Accrediting bodies are responsible for the interim review through QA of the courses they accredit to ensure that appropriate standards of teaching, training and assessment are being maintained.
QA, is an essential component of the accreditation process. It is important, once a course is up and running, to ensure that it remains up-to-date and that things such as new initiatives, changes in teaching practice, changes in educators/trainers, refinements in experimental practices and improvements in animal welfare are all incorporated as they occur. Without regular, independent, reviews there can only be limited confidence in the quality of a course and little or no evidence that quality is being maintained over time.
QA will involve a visit to the institution providing the course to review its operation over a given period (e.g. 5 years) along with a requirement for regular updates from course organisers in the interim such as an annual report including information about any changes which could include incorporation of new information/techniques, review of new training materials, any change of trainers, delivery methods and detailed assessment success/failure statistics. The independent accrediting body will have set criteria for accreditation against which a course will be measured and key components will be considered in the review and assessment of the course. The review and QA visit will usually undertake the following:
Circumstances change so, importantly, once an amount of information and knowledge has been built up following accreditation and QA visits this is used by the accrediting body to inform all course organisers; to revise and update their own accreditation processes; and to facilitate ongoing improvements in course standards.
Also, whenever possible, an accrediting body will provide general information (anonymised) to trainers and course organisers concerning good practice and potential issues that have been encountered elsewhere so that trainers can benefit and learn from the experiences of others.
We know, from the experience of the existing accrediting bodies, that it is possible to develop an accreditation process which is accepted at all levels and by all parties (i.e. MS, competent authority, research/breeding/supplying establishment, course providers, trainees).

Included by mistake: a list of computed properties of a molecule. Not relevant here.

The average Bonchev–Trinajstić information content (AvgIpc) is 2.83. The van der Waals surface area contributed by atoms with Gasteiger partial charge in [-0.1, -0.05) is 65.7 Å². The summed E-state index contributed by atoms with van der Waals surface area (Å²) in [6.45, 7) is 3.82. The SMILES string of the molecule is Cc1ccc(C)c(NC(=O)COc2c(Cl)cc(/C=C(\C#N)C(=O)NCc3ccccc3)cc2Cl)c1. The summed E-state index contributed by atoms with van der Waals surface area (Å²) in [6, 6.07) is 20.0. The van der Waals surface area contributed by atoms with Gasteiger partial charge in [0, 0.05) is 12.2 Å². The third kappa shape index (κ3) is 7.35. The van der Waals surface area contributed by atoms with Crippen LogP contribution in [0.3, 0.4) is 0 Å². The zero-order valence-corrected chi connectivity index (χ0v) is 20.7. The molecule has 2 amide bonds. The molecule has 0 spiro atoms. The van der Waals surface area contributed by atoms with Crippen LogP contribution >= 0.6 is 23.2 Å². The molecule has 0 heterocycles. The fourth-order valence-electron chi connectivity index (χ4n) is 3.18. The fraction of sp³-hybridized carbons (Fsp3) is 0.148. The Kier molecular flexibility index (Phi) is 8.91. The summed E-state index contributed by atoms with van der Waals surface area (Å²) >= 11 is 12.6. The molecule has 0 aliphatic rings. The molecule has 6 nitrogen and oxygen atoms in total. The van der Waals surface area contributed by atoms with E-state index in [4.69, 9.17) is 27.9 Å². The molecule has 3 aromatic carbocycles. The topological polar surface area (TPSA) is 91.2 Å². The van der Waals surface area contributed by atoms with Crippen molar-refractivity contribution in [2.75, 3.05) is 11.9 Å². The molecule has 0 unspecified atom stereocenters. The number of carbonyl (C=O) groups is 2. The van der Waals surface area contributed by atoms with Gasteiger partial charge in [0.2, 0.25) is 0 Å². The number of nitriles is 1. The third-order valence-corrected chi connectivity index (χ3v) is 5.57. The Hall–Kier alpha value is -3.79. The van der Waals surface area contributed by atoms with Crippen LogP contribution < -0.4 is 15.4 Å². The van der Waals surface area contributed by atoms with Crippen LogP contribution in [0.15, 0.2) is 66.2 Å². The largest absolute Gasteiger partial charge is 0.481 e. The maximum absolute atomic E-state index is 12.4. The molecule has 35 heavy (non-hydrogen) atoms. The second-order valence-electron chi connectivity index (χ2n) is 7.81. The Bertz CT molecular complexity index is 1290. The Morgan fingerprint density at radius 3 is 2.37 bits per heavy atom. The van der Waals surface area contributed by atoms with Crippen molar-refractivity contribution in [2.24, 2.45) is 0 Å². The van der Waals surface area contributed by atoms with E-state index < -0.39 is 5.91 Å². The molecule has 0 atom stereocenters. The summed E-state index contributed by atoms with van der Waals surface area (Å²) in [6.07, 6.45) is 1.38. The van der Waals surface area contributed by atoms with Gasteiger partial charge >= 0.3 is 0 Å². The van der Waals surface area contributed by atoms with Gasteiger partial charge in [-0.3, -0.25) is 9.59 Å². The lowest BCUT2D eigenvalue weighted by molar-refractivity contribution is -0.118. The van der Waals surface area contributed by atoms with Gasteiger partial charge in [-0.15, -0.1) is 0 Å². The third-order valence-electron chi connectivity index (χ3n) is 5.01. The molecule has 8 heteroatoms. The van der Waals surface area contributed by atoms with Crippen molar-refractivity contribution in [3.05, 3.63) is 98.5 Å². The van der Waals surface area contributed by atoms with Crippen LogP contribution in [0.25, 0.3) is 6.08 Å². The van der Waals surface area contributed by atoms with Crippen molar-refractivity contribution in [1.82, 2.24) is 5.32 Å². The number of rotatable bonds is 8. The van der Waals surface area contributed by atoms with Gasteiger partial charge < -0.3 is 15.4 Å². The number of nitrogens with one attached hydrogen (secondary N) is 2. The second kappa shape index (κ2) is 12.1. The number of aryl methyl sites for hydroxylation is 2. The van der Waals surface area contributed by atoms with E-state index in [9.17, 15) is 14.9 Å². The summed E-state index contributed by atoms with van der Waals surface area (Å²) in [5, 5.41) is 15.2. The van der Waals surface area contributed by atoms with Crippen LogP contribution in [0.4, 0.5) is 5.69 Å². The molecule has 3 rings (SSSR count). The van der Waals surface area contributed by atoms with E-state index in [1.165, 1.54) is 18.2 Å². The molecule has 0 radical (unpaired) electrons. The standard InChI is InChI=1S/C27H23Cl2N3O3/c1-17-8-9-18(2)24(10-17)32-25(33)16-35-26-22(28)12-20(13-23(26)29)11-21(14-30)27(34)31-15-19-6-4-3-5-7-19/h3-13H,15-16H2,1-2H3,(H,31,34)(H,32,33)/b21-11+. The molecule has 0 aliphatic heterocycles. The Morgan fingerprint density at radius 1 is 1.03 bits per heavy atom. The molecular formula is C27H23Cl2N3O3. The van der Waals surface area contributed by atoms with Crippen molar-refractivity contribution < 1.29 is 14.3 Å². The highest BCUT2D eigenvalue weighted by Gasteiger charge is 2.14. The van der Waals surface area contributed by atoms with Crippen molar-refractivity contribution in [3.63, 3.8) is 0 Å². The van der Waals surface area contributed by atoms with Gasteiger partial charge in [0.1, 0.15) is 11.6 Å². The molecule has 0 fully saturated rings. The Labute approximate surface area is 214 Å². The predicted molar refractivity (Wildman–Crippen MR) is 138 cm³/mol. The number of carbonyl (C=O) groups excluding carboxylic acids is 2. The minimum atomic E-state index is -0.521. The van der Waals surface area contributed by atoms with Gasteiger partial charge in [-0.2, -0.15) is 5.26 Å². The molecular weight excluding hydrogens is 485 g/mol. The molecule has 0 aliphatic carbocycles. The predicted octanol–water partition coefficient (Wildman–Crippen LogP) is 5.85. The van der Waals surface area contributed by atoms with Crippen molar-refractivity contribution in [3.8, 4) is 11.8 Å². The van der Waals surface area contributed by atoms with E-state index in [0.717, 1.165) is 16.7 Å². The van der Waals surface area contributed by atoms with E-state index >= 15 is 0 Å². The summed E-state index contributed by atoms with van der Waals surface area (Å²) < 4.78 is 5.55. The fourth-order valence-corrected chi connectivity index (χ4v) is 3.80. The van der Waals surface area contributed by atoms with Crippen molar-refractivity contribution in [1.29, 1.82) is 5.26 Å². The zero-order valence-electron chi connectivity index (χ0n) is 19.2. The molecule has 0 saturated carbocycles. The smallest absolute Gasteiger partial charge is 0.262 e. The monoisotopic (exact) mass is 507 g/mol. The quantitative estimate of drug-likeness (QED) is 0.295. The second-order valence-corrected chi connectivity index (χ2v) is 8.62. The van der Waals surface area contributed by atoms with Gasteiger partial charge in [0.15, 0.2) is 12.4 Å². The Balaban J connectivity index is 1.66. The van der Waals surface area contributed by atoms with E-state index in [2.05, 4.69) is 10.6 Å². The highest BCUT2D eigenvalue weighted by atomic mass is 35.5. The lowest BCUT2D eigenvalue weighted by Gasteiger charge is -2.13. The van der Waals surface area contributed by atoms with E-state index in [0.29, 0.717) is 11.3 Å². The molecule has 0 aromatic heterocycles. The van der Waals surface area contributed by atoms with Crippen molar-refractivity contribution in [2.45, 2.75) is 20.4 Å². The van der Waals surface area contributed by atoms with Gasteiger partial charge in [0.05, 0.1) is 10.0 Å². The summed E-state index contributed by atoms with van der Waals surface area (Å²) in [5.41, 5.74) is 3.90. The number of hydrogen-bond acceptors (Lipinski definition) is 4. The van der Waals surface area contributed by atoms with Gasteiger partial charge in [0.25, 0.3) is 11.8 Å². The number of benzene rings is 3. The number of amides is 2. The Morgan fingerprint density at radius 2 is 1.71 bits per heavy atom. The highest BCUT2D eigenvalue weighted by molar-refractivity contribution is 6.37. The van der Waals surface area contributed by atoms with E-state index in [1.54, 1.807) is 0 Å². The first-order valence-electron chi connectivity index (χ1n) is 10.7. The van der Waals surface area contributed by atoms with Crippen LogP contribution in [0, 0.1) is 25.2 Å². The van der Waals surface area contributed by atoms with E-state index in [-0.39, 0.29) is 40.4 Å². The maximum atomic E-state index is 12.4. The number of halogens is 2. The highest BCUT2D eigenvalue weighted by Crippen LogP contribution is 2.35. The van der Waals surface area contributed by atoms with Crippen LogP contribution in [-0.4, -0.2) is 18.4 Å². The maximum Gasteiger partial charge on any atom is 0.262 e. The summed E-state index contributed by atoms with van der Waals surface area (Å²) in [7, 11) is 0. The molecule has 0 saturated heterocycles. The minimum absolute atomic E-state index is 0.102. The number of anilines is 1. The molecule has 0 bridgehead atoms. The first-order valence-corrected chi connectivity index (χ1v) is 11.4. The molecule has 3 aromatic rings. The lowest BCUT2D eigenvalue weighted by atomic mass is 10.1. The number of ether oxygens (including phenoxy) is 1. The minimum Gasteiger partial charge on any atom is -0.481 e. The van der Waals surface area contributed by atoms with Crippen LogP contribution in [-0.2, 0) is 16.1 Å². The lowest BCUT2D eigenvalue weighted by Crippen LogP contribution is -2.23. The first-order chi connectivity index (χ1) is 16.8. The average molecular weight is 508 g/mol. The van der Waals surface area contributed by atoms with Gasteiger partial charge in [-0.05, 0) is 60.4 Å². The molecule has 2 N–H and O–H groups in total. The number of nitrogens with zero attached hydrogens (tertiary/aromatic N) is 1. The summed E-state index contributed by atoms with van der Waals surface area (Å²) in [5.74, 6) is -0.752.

Some examples of how independent accrediting bodies/processes have been formed are:
1) established by an existing professional body with an interest/involvement in or representation of LAS (e.g. FELASA); or
2) by the coming together of recognised experts or organisations with a professional interest and expertise in LAS E&T to form an independent accrediting body (e.g. UK IAT, RSB, SAB and UAG).
3) accreditation systems that already exist within places of learning e.g. universities, and have been adapted to enable the accreditation of LAS E&T courses both within and external to the university.
One other possibility is for the MS competent authority to invite applications from interested parties wishing to form an accrediting body and for the competent authority to establish a system in which the work of the accrediting body is recognised and certificates for successful completion of an accredited courses are accepted (which is how the UK accrediting bodies were originally established).
The most appropriate way for an accreditation process to develop depends entirely on existing processes and requirements including the way in which responsibilities under the Directive are delegated within the MS. In order to set up an accrediting body/process consideration of the following points would be a good place to start:
As stated at the beginning of this document, because of the different arrangements within MS and how the education and training for people defined in Article 23 is organised and provided, accreditation bodies are likely to vary in their composition and constitution and in terms of any responsibilities and reporting requirements. They can also function as regional, national or international bodies.
However, as a guide, membership of an accrediting body could, for example, include:
In each case the individuals appointed should be able to offer impartial, expert, input and advice.
Composition of an accreditation body should involve an adequate number of individuals to undertake the work associated with accreditation which will depend on the number of courses to be accredited and taking account of periodic review arrangements etc. Members should be drawn from a range of backgrounds (as indicated above) with the collective expertise necessary to undertake the work associated with accreditation and QA of LAS E&T. Accreditation body members should, between them, be able to provide the range of expertise necessary to objectively consider, evaluate and accredit courses and where any gaps in expertise arise they should be able to seek advice and information from other experts who do have the relevant expertise, taking account of and seeking agreement in relation to any issues of confidentiality.
Whilst course organisers can be members of an accreditation body the members must be independent of the specific course being evaluated for accreditation or reviewed and audited to avoid any potential conflicts of interest.
Accreditation at present is a two-stage process undertaken by specialists/experts who are independent of the course/programme involving:
1) initial accreditation of a course based on defined criteria; followed by
2) interim review and Quality Audit in which course delivery and performance is measured against these criteria.
The Steering Committee firmly believes that course quality is essential for mutual recognition, mutual acceptance and harmonisation and that the only way for course quality to be confirmed and maintained in the long term is through a process of course accreditation. This reflects the information in the EU Education and Training Framework (page 16 to 18).
Abbreviations used in this document